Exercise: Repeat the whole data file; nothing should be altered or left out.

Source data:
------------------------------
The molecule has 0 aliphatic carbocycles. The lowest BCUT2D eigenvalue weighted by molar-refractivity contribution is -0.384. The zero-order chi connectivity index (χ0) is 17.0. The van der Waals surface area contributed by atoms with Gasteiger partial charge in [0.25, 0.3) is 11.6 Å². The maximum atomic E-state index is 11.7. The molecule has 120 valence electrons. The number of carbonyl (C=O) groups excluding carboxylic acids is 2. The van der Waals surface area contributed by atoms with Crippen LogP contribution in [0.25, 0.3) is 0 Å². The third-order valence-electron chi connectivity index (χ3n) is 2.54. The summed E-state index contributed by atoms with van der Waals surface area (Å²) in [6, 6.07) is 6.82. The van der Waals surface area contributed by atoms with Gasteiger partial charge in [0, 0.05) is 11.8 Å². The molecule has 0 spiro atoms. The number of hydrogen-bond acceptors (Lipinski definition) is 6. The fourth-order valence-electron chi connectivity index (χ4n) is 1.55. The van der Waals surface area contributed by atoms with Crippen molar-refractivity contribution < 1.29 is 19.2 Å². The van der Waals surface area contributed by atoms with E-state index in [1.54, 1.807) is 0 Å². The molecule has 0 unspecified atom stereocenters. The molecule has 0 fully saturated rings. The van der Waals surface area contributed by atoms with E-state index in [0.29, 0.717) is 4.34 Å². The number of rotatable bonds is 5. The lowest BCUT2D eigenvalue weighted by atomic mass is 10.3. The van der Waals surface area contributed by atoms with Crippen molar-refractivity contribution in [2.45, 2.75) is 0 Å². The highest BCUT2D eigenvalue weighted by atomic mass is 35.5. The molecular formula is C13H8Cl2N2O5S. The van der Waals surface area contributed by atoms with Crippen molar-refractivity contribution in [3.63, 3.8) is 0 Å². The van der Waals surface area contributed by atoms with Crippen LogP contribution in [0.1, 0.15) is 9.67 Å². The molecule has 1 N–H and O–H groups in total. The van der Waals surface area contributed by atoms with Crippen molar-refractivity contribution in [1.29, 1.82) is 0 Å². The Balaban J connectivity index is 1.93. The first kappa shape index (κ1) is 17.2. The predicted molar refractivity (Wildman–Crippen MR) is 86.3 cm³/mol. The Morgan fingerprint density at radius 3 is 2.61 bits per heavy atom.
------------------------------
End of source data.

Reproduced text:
The molecule has 0 aliphatic carbocycles. The lowest BCUT2D eigenvalue weighted by molar-refractivity contribution is -0.384. The zero-order chi connectivity index (χ0) is 17.0. The van der Waals surface area contributed by atoms with Gasteiger partial charge in [0.25, 0.3) is 11.6 Å². The maximum atomic E-state index is 11.7. The molecule has 120 valence electrons. The number of carbonyl (C=O) groups excluding carboxylic acids is 2. The van der Waals surface area contributed by atoms with Crippen LogP contribution in [0.25, 0.3) is 0 Å². The third-order valence-electron chi connectivity index (χ3n) is 2.54. The summed E-state index contributed by atoms with van der Waals surface area (Å²) in [6, 6.07) is 6.82. The van der Waals surface area contributed by atoms with Gasteiger partial charge in [0, 0.05) is 11.8 Å². The molecule has 0 spiro atoms. The number of hydrogen-bond acceptors (Lipinski definition) is 6. The fourth-order valence-electron chi connectivity index (χ4n) is 1.55. The van der Waals surface area contributed by atoms with Crippen molar-refractivity contribution < 1.29 is 19.2 Å². The van der Waals surface area contributed by atoms with E-state index in [1.54, 1.807) is 0 Å². The molecule has 0 unspecified atom stereocenters. The molecule has 0 fully saturated rings. The van der Waals surface area contributed by atoms with E-state index in [0.29, 0.717) is 4.34 Å². The number of rotatable bonds is 5. The lowest BCUT2D eigenvalue weighted by atomic mass is 10.3. The van der Waals surface area contributed by atoms with Crippen molar-refractivity contribution in [2.45, 2.75) is 0 Å². The highest BCUT2D eigenvalue weighted by atomic mass is 35.5. The molecular formula is C13H8Cl2N2O5S. The van der Waals surface area contributed by atoms with Crippen molar-refractivity contribution in [3.63, 3.8) is 0 Å². The van der Waals surface area contributed by atoms with Crippen LogP contribution in [0.1, 0.15) is 9.67 Å². The molecule has 1 N–H and O–H groups in total. The van der Waals surface area contributed by atoms with Crippen molar-refractivity contribution in [1.29, 1.82) is 0 Å². The Balaban J connectivity index is 1.93. The first kappa shape index (κ1) is 17.2. The predicted molar refractivity (Wildman–Crippen MR) is 86.3 cm³/mol. The Morgan fingerprint density at radius 3 is 2.61 bits per heavy atom.